So let's allow ourselves to ask a fundamental question: what's an economy for?
I hate war. I do not hate it because people die. Death is inescapable. And believers believe that we will meet those we love again in heaven. I hate war with a perfect hatred because it causes suffering and robs the world of incalculable human possibilities. It pains the earth. It creates waste and the misallocation of resources.
Saturday, August 6, 30 Americans and eight Afghans were killed when Taliban insurgents shot down a Chinook transport helicopter. The New York Times called it: "the deadliest day for American forces in the nearly decade-long war in Afghanistan."
Environmental activist Tim DeChristopher was sentenced recently to two years in prison and a $10,000 fine for disrupting a federal oil and gas lease auction in 2008 that was later deemed illegal. But don't cry for him. Having met the man, I can confidently say the last thing he wants is pity.
At a speaking engagement earlier this year, someone asked Tim how we could keep him from going to prison. He quickly responded, "I'm not sure keeping me out of prison is a good thing. I'd rather think about having you join me." After all, he didn't do it for himself.
An account in The New York Times by Ethan Bronner reports that Israeli women and West Bank Palestinian women and girls have once again broken Israeli laws. They have gone swimming in the Mediterranean Sea.
More than two dozen Israeli women invited Palestinian women and girls from the southern part of the West Bank of the Jordan River -- who are not normally allowed into Israel and have no access to the sea -- to go swimming with them. Under Israeli military occupation since 1967, according to Bronner, "most had never seen the sea before."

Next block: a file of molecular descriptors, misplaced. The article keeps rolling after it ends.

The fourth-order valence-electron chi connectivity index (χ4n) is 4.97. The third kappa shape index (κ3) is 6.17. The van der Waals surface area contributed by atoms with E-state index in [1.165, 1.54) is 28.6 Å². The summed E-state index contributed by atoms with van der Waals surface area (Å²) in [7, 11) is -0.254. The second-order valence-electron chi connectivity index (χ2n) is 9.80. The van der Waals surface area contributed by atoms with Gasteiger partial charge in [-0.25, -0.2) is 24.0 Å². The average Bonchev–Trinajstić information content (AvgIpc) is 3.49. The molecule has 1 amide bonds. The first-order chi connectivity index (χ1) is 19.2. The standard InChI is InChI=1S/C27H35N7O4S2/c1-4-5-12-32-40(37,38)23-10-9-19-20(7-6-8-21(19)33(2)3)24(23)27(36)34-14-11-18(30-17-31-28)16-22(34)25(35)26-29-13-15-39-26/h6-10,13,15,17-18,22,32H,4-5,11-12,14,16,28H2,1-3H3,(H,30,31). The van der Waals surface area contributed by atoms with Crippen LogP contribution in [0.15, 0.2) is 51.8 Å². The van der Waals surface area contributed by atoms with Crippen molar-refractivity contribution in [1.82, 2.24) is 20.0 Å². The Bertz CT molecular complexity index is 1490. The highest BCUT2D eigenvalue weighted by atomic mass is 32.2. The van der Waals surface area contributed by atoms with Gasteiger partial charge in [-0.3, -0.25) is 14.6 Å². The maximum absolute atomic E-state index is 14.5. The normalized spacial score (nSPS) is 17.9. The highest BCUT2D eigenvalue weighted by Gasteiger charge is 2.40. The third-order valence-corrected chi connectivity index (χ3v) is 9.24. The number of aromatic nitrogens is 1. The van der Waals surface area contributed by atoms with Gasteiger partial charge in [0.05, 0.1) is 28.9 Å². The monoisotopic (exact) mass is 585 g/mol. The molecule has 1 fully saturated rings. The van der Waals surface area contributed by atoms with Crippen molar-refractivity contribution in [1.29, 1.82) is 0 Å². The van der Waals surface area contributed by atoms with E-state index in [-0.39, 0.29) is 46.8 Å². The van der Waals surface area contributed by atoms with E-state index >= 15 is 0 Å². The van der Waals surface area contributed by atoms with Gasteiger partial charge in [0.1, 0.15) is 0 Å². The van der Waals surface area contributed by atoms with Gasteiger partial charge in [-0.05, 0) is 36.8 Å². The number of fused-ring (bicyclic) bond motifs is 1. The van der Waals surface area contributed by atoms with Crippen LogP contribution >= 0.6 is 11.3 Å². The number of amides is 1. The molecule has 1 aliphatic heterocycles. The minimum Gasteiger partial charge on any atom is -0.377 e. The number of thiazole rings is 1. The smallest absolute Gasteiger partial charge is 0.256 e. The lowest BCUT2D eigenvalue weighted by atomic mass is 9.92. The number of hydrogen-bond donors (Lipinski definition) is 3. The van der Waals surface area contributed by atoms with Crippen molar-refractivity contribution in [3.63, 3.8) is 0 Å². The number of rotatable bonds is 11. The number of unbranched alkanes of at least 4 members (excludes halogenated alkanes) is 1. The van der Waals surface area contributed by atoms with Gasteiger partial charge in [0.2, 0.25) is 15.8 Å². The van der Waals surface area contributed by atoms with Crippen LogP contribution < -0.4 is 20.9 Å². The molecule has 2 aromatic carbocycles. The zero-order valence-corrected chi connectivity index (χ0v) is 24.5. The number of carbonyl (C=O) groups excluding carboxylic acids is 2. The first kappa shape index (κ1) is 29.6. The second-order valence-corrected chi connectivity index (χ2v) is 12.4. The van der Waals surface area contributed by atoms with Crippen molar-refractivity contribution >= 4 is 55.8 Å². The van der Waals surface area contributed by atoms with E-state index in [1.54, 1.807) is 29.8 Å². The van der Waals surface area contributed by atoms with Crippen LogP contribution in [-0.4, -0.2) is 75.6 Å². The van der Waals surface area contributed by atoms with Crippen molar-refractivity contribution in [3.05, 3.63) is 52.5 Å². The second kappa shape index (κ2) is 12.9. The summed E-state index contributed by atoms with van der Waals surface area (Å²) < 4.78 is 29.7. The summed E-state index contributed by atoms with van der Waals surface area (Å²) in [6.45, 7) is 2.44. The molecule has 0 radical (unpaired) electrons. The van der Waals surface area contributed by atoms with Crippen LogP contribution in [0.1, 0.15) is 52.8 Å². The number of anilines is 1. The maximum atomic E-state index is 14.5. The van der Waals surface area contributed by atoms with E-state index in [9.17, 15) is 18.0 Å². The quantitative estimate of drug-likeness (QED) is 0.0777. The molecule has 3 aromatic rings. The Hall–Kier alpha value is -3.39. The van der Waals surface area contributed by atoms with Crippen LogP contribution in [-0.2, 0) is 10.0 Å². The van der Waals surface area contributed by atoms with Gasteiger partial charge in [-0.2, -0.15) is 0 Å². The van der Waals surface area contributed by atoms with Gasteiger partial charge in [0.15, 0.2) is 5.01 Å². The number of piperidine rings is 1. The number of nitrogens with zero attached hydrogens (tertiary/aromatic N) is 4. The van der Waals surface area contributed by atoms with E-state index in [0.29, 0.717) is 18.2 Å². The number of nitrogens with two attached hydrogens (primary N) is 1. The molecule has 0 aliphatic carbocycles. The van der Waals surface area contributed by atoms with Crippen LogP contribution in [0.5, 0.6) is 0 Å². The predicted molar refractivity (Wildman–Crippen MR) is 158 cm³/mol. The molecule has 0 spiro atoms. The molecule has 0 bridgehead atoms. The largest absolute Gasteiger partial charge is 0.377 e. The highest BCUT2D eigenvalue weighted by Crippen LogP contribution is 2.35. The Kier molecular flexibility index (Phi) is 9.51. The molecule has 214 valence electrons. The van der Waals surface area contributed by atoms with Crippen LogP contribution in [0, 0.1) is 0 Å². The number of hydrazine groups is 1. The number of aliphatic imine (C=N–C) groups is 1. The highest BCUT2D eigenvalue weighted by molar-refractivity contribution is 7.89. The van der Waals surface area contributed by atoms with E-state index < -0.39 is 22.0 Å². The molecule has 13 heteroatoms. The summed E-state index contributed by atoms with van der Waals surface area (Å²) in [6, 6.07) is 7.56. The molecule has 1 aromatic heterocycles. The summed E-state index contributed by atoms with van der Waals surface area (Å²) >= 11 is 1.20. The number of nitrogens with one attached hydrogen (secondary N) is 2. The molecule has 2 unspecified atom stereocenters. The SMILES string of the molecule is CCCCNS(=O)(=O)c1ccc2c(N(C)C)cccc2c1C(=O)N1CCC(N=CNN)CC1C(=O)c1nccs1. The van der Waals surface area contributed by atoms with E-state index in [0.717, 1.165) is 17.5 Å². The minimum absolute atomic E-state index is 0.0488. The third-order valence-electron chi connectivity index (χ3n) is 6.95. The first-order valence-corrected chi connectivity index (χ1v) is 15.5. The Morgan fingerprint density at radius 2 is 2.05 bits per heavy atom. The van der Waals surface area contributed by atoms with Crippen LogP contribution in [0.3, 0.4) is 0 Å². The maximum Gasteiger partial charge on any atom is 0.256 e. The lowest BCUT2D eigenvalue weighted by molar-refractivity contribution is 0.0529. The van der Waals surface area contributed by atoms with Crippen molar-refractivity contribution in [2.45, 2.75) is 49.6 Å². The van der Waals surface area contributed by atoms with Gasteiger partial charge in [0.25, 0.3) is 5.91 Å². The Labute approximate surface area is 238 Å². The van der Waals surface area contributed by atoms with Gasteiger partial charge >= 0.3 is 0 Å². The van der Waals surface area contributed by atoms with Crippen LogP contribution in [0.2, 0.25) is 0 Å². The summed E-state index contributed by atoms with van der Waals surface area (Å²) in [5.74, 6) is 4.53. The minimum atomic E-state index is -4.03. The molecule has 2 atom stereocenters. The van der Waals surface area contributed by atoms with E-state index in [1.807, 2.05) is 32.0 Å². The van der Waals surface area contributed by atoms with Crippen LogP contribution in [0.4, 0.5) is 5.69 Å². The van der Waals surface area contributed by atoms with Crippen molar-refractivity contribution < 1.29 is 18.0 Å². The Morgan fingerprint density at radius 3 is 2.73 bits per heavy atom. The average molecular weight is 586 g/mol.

Whenever I give talks on the effects of the Israeli occupation on Palestinian livelihood, the status of nonviolence as a means to resisting the occupation, and how I believe nonviolence is the only way to move forward to resolve the conflict and create a lasting peace between Israelis and Palestinians, one of the first and immediate questions I get from foreign visitors to my office in Bethlehem is, What you said is good, but what about the Muslims? Do they also believe in nonviolence? Do they understand it?" Even if I don't mention religion in my presentation -- and I rarely do -- this question always seems to make its way in our discussions.
Hidden Battles is a 65-minute documentary which follows a female Sandinista rebel, an Israeli officer, a Palestinian freedom fighter, and two American soldiers as they come to terms with their combat experiences. The film offers unique insight and hope into the internal conflicts that human beings around the world continue to face long after they have left the battlefield.